The guilty plea and Cohen’s statements in court represent a pivotal moment in the investigation into the president’s campaign: a once-loyal aide admitting that he made payments at the behest of Trump to shield him from politically damaging disclosures.

Trump’s lawyers have, for months, said privately that they considered Cohen’s case to be potentially more problematic for the president than the investigation by Mueller.

Trump’s lawyer, Rudy Giuliani, issued a statement after Cohen’s plea. “There is no allegation of any wrongdoing against the president in the government’s charges against Mr. Cohen,” Giuliani said. “It is clear that, as the prosecutor noted, Mr. Cohen’s actions reflect a pattern of lies and dishonesty over a significant period of time.”

Cohen had been the president’s longtime fixer, handling his most sensitive matters. He once said he would take a bullet for Trump.

The plea agreement does not call for Cohen to cooperate with federal prosecutors in Manhattan. Still, it does not preclude him from providing information later to them or the special counsel, who is examining the Trump campaign’s possible involvement in Russia’s interference in the 2016 campaign.

Cohen faces a recommended prison sentence of 46 to 63 months, according to court filings. If he were to substantially assist the special counsel’s investigation, Mueller could recommend a reduction in his sentence.

So if he sings the song Mueller wants he gets a reduced sentence, huh?

Then he has no credibility.

The charges against Cohen were not a surprise, but he had signaled recently he might be willing to cooperate with investigators who for months have been conducting an extensive investigation of his personal business dealings.

His guilty plea comes a month after he gave an interview to George Stephanopoulos on ABC News and said he would put “his family and country first” if prosecutors offered him leniency in exchange for incriminating information on Trump.

Part of the deal was not charging his wife with crimes, meaning the feds were basically threatening his family to get him to cooperate. SOP.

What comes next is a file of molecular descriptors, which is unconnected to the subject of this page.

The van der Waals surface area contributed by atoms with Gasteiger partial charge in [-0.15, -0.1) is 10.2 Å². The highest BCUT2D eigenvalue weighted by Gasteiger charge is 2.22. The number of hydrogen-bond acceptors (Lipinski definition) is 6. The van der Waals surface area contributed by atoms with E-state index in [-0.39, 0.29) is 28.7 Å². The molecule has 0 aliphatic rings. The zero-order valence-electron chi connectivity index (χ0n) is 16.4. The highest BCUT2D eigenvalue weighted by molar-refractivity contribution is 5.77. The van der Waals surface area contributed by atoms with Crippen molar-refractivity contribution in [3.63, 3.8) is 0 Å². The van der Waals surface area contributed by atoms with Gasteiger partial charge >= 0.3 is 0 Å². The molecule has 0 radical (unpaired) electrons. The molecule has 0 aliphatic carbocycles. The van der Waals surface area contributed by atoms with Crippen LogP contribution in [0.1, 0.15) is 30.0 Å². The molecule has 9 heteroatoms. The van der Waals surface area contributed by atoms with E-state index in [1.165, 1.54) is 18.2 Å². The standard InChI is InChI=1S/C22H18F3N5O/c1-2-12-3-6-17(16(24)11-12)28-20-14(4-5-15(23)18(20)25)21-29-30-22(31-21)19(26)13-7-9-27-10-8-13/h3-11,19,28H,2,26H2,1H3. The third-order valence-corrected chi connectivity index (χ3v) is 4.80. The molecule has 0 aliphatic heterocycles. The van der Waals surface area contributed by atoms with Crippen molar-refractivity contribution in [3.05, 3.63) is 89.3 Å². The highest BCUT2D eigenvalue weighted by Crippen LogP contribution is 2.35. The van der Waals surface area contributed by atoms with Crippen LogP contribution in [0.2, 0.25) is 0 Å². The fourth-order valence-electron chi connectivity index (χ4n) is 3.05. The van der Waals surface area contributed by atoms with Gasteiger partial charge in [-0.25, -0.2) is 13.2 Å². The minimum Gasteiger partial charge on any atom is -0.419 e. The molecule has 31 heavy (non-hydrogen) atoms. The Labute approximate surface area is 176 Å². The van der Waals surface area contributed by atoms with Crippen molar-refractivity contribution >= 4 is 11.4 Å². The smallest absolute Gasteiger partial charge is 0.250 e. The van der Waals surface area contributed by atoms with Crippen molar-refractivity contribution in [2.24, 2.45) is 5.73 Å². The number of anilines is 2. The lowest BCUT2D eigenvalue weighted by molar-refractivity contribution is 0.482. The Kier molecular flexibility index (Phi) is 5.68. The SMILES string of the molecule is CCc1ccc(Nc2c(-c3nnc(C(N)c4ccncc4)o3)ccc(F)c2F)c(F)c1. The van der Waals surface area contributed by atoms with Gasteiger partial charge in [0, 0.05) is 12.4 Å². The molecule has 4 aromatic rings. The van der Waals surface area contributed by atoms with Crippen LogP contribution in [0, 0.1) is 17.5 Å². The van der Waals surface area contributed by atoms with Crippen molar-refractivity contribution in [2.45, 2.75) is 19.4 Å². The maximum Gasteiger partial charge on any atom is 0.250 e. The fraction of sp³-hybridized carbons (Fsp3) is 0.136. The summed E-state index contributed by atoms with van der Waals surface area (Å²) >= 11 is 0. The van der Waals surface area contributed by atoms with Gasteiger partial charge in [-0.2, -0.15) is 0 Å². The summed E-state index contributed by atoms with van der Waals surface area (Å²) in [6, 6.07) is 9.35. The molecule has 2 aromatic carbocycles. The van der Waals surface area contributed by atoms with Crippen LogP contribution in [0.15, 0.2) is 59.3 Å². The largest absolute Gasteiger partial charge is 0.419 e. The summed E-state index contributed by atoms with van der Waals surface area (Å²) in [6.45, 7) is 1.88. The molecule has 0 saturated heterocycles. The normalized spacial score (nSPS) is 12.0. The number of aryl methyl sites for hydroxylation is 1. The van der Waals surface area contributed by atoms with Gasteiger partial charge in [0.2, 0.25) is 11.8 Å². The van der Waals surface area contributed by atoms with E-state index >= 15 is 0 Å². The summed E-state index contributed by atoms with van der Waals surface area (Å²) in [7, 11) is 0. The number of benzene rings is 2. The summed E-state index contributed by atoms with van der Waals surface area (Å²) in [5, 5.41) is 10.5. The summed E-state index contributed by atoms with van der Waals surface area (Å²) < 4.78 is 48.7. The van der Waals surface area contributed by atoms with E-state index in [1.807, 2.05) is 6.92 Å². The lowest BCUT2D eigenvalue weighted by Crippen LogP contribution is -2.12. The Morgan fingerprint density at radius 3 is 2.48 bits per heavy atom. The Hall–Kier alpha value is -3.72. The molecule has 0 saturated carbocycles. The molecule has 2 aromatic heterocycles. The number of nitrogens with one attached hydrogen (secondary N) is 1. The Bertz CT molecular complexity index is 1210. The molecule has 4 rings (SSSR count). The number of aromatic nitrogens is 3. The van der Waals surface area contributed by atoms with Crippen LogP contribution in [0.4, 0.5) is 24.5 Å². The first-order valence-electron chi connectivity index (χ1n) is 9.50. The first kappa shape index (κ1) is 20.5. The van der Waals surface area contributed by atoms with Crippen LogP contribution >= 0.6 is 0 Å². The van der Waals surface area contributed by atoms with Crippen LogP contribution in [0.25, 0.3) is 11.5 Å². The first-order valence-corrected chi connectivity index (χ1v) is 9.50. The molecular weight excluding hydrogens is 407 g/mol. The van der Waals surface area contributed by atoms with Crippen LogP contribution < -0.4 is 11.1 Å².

In July, in what appeared to another public break with Trump, one of Cohen’s lawyers, Lanny Davis, released a secret audio recording that Cohen had made of the president in which it seems that Trump admits knowledge of a payment made to McDougal, the model.

So what? It's not an impeachable offense.

As part of their investigation, prosecutors had been looking into whether Cohen violated any campaign finance laws by making the $130,000 payment to Clifford in the run-up to the 2016 presidential election.

Cohen’s plea culminates a long-running inquiry that became publicly known in April when FBI agents armed with search warrants raided his office, apartment, and hotel room, hauling away reams of documents, including pieces of paper salvaged from a shredder, and millions of electronic files.

Lawyers for Cohen and Trump spent the next four months working with a court-appointed special master to review the documents and data files to determine whether any of the materials were subject to attorney-client privilege.

The special master, Barbara Jones, who completed her review last week, issued a series of reports in recent months, finding that only a small fraction of the materials were privileged and the rest could be provided to prosecutors.

On Monday, the judge overseeing the review, Kimba Wood of US District Court in Manhattan, issued an order adopting Jones’s findings. It was unclear Tuesday what role the materials that Jones reviewed may have had in the charges against Cohen.

Kimba Wood is a Clinton appointee.

One collateral effect of Cohen’s plea agreement is that it may allow Michael Avenatti, Clifford’s lawyer, to proceed with a deposition of Trump in a lawsuit that Clifford filed accusing the president of breaking a nondisclosure agreement concerning their affair.

The lawsuit had been stayed by a judge pending the resolution of Cohen’s criminal case. Avenatti wrote on Twitter he would now seek to force Trump to testify “under oath about what he knew, when he knew it and what he did about it.”

Isn't he leading the Democratic field for president in 2020?

Cohen pleaded guilty to eight separate charges, detailed in a document called a criminal information: five counts of tax evasion for his personal income tax returns from 2012 to 2016, one count of bank fraud, and the campaign finance violations.